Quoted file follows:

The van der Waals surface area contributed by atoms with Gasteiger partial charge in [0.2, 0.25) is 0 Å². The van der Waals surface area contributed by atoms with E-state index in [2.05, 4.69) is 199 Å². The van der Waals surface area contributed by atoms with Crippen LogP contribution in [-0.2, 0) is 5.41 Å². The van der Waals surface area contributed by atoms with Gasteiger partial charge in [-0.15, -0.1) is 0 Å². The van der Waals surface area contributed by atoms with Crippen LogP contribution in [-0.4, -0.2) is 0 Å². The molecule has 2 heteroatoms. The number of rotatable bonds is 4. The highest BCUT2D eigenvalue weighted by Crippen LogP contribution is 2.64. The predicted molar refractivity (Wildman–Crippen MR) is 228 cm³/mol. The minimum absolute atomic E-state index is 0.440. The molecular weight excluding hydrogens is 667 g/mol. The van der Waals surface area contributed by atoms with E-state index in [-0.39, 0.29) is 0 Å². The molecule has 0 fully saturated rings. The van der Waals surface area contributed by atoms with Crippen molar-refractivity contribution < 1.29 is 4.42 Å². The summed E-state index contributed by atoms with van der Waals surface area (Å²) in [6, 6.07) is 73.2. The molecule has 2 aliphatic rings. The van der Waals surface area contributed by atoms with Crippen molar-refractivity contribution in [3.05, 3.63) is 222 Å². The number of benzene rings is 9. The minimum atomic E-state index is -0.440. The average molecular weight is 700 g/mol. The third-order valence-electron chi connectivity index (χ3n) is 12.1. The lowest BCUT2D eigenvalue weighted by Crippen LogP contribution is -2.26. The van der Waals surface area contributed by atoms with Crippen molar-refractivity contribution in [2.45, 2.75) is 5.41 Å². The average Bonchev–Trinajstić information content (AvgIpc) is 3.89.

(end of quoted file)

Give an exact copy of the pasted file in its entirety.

The van der Waals surface area contributed by atoms with Gasteiger partial charge in [0.2, 0.25) is 0 Å². The van der Waals surface area contributed by atoms with E-state index in [2.05, 4.69) is 199 Å². The van der Waals surface area contributed by atoms with Crippen LogP contribution in [-0.2, 0) is 5.41 Å². The van der Waals surface area contributed by atoms with Gasteiger partial charge in [-0.15, -0.1) is 0 Å². The van der Waals surface area contributed by atoms with Crippen LogP contribution in [-0.4, -0.2) is 0 Å². The molecule has 2 heteroatoms. The number of rotatable bonds is 4. The highest BCUT2D eigenvalue weighted by Crippen LogP contribution is 2.64. The predicted molar refractivity (Wildman–Crippen MR) is 228 cm³/mol. The minimum absolute atomic E-state index is 0.440. The molecular weight excluding hydrogens is 667 g/mol. The van der Waals surface area contributed by atoms with E-state index in [-0.39, 0.29) is 0 Å². The molecule has 0 fully saturated rings. The van der Waals surface area contributed by atoms with Crippen molar-refractivity contribution < 1.29 is 4.42 Å². The summed E-state index contributed by atoms with van der Waals surface area (Å²) in [6, 6.07) is 73.2. The molecule has 2 aliphatic rings. The van der Waals surface area contributed by atoms with Crippen molar-refractivity contribution in [3.05, 3.63) is 222 Å². The number of benzene rings is 9. The minimum atomic E-state index is -0.440. The average molecular weight is 700 g/mol. The third-order valence-electron chi connectivity index (χ3n) is 12.1. The lowest BCUT2D eigenvalue weighted by Crippen LogP contribution is -2.26. The van der Waals surface area contributed by atoms with Crippen molar-refractivity contribution in [2.45, 2.75) is 5.41 Å². The average Bonchev–Trinajstić information content (AvgIpc) is 3.89.